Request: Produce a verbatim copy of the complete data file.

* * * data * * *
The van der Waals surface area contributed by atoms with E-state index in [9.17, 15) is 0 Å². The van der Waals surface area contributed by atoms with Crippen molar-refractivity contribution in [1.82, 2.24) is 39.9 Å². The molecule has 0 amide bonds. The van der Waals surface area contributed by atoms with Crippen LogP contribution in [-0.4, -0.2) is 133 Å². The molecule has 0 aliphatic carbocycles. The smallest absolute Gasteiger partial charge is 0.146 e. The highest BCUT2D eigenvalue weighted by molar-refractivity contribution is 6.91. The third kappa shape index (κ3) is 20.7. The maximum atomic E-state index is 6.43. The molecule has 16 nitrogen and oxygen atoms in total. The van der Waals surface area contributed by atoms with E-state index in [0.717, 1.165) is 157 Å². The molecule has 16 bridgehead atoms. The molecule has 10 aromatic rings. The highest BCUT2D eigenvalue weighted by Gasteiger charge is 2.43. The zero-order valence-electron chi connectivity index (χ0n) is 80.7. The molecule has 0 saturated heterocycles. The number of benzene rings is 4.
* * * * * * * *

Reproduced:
The van der Waals surface area contributed by atoms with E-state index in [9.17, 15) is 0 Å². The van der Waals surface area contributed by atoms with Crippen molar-refractivity contribution in [1.82, 2.24) is 39.9 Å². The molecule has 0 amide bonds. The van der Waals surface area contributed by atoms with Crippen LogP contribution in [-0.4, -0.2) is 133 Å². The molecule has 0 aliphatic carbocycles. The smallest absolute Gasteiger partial charge is 0.146 e. The highest BCUT2D eigenvalue weighted by molar-refractivity contribution is 6.91. The third kappa shape index (κ3) is 20.7. The maximum atomic E-state index is 6.43. The molecule has 16 nitrogen and oxygen atoms in total. The van der Waals surface area contributed by atoms with E-state index in [0.717, 1.165) is 157 Å². The molecule has 16 bridgehead atoms. The molecule has 10 aromatic rings. The highest BCUT2D eigenvalue weighted by Gasteiger charge is 2.43. The zero-order valence-electron chi connectivity index (χ0n) is 80.7. The molecule has 0 saturated heterocycles. The number of benzene rings is 4.